New orders fuelled the fastest rise in UK construction activity for 24 years but the sector faces rising costs, a survey showed.
The IHS Markit/CIPS purchasing managers’ index rose to 66.3 in June from 64.2 a month earlier – the biggest rise since June 1997 – as the sector continued to emerge from the Covid-19 crisis.
The increase was led by housebuilding with a reading of 68.2 and the fastest gain since 2003. Commercial work notched up a figure of 66.9 and civil engineering scored 60.7. A reading of 50 separates expansion from contraction.
The survey showed a rapid rebound in demand for new work, especially residential and commercial projects linked to the reopening of the economy. New orders have increased for 13 months running although the rate dipped from May’s survey high.
Recruitment rose to meet incoming orders and costs rose rapidly as surging demand came up against supply constraints, the survey showed. Rates charged by in-demand subcontractors rose rapidly.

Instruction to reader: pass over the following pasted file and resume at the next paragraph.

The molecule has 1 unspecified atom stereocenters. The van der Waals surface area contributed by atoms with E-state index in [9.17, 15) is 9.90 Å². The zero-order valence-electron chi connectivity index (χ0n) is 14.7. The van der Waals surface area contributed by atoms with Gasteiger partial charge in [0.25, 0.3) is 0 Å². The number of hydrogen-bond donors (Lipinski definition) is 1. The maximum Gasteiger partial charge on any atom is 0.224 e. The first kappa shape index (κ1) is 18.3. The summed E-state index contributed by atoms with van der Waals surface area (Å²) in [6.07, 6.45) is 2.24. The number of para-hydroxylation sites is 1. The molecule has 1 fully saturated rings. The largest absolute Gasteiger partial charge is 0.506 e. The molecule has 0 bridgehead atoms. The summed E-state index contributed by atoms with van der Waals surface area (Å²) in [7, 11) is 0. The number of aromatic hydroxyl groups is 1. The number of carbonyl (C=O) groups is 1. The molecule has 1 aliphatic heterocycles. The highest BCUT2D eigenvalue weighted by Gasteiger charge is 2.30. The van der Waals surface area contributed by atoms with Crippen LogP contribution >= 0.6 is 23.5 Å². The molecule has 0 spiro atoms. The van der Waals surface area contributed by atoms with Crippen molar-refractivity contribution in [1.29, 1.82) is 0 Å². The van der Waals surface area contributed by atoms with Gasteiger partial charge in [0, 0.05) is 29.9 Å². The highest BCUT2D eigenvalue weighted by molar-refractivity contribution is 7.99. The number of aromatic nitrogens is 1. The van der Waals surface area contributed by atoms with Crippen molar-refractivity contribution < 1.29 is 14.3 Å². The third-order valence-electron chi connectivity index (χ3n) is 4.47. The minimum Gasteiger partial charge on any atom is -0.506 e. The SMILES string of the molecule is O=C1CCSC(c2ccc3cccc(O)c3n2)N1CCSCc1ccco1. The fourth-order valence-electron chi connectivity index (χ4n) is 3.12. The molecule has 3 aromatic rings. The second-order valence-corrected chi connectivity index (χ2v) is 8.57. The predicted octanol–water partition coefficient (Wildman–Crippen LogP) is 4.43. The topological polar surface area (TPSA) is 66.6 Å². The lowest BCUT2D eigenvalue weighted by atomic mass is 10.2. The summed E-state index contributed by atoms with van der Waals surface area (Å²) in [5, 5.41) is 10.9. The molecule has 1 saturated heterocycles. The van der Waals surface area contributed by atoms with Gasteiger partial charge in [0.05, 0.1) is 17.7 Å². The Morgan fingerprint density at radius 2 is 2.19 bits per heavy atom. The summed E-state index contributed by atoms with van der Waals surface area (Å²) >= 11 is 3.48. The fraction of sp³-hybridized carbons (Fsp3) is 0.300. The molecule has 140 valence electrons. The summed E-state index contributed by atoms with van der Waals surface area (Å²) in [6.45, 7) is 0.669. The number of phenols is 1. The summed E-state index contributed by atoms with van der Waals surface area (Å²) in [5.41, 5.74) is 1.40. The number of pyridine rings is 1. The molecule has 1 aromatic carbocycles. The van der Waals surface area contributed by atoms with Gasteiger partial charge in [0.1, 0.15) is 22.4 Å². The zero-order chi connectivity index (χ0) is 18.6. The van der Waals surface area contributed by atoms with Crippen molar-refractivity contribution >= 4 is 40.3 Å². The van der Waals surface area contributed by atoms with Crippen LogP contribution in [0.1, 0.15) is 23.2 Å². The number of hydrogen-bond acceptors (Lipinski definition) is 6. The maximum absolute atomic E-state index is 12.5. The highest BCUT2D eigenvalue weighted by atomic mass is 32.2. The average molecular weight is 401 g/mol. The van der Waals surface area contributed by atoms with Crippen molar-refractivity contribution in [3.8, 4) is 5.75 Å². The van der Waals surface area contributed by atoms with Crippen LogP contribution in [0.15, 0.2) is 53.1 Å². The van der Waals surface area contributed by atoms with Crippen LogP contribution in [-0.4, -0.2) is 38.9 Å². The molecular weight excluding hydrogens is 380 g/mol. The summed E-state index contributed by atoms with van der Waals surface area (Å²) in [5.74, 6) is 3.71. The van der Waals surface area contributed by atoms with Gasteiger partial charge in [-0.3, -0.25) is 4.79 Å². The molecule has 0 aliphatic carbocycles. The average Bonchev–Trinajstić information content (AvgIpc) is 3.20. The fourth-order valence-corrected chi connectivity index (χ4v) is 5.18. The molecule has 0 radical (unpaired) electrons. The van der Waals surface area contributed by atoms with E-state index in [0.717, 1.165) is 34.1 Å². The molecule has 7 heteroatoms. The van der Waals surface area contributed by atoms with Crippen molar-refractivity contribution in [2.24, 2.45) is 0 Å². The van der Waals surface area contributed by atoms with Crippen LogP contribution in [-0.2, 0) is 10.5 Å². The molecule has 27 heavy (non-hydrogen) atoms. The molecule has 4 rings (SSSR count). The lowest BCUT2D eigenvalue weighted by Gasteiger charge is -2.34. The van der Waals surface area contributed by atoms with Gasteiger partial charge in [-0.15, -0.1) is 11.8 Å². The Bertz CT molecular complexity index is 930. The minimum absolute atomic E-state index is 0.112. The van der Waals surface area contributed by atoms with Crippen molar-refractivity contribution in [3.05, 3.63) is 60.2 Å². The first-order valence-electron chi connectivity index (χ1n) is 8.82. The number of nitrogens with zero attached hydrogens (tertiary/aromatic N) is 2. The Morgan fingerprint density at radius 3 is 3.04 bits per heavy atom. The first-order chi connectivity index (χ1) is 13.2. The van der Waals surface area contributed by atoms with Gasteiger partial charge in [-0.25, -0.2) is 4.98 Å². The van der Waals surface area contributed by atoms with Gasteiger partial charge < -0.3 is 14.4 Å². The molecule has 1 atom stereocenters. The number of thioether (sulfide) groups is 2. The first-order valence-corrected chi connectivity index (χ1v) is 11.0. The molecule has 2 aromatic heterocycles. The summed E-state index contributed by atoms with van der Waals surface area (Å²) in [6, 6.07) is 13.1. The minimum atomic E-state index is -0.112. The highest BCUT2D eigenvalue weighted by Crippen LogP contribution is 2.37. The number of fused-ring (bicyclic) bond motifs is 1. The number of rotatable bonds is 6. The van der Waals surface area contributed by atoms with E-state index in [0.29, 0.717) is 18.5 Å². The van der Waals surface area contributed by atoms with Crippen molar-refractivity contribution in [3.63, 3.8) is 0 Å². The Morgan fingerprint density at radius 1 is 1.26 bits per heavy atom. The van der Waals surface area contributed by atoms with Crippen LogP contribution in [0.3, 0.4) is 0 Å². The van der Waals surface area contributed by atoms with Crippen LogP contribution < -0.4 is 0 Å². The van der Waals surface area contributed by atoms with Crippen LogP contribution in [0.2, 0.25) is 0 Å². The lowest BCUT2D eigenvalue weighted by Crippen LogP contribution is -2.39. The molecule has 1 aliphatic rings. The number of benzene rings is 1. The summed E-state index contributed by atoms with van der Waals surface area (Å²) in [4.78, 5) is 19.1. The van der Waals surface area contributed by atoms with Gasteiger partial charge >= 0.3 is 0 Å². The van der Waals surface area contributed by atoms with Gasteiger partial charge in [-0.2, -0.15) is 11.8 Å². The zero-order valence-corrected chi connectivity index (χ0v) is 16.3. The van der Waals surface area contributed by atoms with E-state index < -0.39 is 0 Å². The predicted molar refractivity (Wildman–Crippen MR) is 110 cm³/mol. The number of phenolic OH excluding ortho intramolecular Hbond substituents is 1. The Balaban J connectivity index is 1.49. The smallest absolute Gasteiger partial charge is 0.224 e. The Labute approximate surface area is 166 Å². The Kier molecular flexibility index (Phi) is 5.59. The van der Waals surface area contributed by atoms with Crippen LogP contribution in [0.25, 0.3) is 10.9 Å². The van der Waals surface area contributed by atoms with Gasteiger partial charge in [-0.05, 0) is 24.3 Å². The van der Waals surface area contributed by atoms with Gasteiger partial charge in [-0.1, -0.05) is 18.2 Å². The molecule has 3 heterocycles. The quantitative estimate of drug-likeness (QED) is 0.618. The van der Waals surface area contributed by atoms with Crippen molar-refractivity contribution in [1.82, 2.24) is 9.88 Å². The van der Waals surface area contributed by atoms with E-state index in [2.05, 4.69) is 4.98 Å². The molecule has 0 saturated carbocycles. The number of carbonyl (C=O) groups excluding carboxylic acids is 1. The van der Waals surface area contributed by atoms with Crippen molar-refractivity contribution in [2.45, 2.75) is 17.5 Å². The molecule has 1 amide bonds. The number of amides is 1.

Tim Moore, economics director at IHS Markit, said: “Total new orders expanded at one of the strongest rates since the summer of 2007, mostly reflecting robust demand for residential projects and a boost to commercial work from the reopening UK economy.
“Supply chains once again struggled to keep up with demand for construction products and materials, with lead times lengthening to the greatest extent since the survey began in April 1997. Survey respondents widely reported delays due to low stocks of building materials, shortages of transport capacity and long wait times for items sourced from abroad.”
Construction companies stayed optimistic about business over the next 12 months but concerns about labour shortages and the sustainability of surging demand caused confidence to slip to its lowest level since January.